Kindred McLeary's mural "Indians Instructing Pioneers in Forest Lore, Bays, and Oyster Fishing" was painted for the United States Post Office in South Norwalk, Connecticut. The mural depicts Pequot Indians teaching the pioneers how to perform these daily tasks. The mural is painted around multiple architectural features including a window. This combined with the artist’s tight positioning of the figures makes the image visually thought-provoking; yet, it is challenging to gain a full appreciation of what he has depicted. Beginning in the lower left section of the composition, a male figure, perhaps a pioneer, stands near a fire, with the glow of flames casting a peculiar light across his face. On the opposite side of the mural, McLeary illustrated a Pequot Indian, in a masculine stance, pointing a finger in the air. The central, and possibly most compelling, part of this mural are McLeary’s small vignettes that fill the areas on either side of the window. In these small scenes, the artist shows the Indians and the pioneers working together, with the Indians teaching the pioneers how to oyster fish, hunt, and live off of the land. The pioneers are presented as being attentive and interested in what they are being taught.
The Pequot Indians were hunter-gatherers and fishermen, who were protective of their territory. They occupied the southeastern coast of Connecticut, which began at the Niantic river and continued to Rhode Island. They had a fierce reputation, which their name "Pequot", meaning "destroyers", was derived from. In the early 1500s, the Pequot were part of the Mohican tribe, located in New York. By the 1600s, the Mohican had splintered and the Pequot elected to settle closer to the Connecticut coast. They grew various crops including squash, beans and corn, and are well-known for their talent as fishermen. Those skilled in fishing, provided shellfish such as oysters, lobsters, scallops, and clams, as well as pike and sturgeon ("Pequot Tribe: Facts, Clothes, Food and History"). Both the Indians and the European settlers practiced fishing as a means of collecting food, but the Europeans began crafting fishing boats as a way to fish larger quantities (Jones). The bays were essential to those living on the coast of Connecticut, as it provided a wealth of food. The hunter’s skill offered meats such as venison and moose. The skin of these animals, also provided the clothing that the Pequot people wore, before trade began with the Europeans. They adorned their bodies in paint and piercings, and used delicately created shell beads for exchange in ceremony ("Pequot Tribe: Facts, Clothes, Food and History").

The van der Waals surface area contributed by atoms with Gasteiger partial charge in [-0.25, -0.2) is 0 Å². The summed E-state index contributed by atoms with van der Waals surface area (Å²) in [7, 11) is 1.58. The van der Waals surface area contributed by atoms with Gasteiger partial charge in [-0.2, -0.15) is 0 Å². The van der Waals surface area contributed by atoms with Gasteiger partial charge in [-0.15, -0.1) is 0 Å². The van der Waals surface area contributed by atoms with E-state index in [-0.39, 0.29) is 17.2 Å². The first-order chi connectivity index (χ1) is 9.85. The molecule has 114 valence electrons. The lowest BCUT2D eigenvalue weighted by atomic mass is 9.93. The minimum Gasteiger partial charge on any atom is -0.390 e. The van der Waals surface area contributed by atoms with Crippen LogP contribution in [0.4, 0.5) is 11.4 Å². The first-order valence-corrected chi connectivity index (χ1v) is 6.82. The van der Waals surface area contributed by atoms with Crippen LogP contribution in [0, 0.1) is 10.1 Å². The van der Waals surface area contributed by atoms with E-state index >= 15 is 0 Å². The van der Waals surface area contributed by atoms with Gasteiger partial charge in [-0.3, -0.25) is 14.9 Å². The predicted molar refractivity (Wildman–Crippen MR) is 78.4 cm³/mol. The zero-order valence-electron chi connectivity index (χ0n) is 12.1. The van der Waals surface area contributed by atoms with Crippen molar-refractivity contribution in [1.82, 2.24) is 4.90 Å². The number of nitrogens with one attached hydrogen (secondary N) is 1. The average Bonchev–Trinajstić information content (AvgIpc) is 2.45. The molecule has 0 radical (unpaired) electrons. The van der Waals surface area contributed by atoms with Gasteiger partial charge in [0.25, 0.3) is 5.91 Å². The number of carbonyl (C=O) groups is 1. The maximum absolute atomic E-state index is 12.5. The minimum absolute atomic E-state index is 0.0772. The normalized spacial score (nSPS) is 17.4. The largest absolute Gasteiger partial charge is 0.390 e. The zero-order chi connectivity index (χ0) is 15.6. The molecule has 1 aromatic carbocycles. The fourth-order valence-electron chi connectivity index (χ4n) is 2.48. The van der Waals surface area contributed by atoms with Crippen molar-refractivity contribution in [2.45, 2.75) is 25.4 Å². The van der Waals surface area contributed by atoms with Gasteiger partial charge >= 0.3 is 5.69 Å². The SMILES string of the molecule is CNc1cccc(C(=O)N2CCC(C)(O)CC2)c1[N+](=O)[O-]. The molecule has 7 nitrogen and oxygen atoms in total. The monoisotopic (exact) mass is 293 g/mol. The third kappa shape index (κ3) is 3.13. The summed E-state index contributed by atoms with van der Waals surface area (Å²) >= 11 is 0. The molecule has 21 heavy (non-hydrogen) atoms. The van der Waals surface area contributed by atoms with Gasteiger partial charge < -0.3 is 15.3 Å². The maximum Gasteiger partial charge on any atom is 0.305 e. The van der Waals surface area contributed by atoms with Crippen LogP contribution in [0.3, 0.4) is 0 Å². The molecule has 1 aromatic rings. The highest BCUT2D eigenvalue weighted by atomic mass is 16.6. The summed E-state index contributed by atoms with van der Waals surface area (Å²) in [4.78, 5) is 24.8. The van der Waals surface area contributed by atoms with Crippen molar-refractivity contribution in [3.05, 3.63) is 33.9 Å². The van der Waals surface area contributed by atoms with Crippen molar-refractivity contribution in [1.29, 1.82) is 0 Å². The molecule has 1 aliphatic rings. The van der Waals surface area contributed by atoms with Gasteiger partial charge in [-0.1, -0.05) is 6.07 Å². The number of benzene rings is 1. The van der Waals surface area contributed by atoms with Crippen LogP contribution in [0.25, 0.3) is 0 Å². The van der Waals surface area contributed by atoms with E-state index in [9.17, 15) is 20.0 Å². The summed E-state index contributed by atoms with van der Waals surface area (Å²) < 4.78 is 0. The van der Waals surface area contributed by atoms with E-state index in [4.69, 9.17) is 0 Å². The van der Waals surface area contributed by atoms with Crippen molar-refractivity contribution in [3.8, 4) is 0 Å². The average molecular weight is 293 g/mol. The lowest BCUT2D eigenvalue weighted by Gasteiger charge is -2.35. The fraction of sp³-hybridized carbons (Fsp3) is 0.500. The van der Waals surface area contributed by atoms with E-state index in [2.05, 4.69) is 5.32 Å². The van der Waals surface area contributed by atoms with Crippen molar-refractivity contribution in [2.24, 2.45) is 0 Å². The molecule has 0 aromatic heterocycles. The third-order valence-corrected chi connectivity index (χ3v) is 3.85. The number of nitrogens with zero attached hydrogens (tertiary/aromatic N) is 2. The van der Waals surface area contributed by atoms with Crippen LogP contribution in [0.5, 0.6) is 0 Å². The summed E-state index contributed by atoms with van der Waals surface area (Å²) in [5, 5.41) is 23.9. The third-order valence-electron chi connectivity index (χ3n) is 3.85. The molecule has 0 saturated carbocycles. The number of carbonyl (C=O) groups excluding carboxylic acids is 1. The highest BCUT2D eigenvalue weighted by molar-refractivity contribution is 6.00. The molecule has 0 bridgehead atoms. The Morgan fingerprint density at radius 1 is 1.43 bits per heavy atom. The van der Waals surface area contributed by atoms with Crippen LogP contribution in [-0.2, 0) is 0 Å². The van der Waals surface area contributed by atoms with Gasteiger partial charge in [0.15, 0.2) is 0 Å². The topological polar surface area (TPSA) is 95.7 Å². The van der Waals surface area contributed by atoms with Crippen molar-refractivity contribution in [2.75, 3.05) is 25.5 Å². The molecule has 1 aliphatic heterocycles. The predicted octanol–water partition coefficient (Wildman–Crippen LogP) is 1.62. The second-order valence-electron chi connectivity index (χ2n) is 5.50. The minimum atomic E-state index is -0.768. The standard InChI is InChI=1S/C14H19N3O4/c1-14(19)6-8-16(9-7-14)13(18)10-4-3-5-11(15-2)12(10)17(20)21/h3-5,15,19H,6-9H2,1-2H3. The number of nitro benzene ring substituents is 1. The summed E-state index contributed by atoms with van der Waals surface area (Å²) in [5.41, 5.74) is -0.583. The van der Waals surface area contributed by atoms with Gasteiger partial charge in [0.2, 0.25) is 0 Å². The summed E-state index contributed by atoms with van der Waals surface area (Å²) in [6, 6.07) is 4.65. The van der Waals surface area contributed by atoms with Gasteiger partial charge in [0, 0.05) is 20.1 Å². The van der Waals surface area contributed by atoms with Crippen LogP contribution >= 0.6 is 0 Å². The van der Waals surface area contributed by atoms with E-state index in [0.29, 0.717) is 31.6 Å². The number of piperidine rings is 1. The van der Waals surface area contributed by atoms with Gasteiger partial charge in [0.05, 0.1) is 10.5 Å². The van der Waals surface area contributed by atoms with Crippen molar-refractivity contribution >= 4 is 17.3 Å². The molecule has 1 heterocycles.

The English colonists began to intrude on the Native Indian lands in 1620. They saw the native population as an objective for a conversion to Christianity. The groups coexisted for years, however, the Europeans usurped Indian lands, expanding their numbers, as well as their power (Harrell). Over the next decade, Pequot lands started to be claimed by the English and the Dutch. The relationship between the colonists and the Native people rapidly weakened and the Pequot War began. The war lasted until 1638; only a limited number of Pequot Indians survived. Most members of the tribe that remained, were eventually sold as slaves to the West Indies ("Pequot Tribe: Facts, Clothes, Food and History").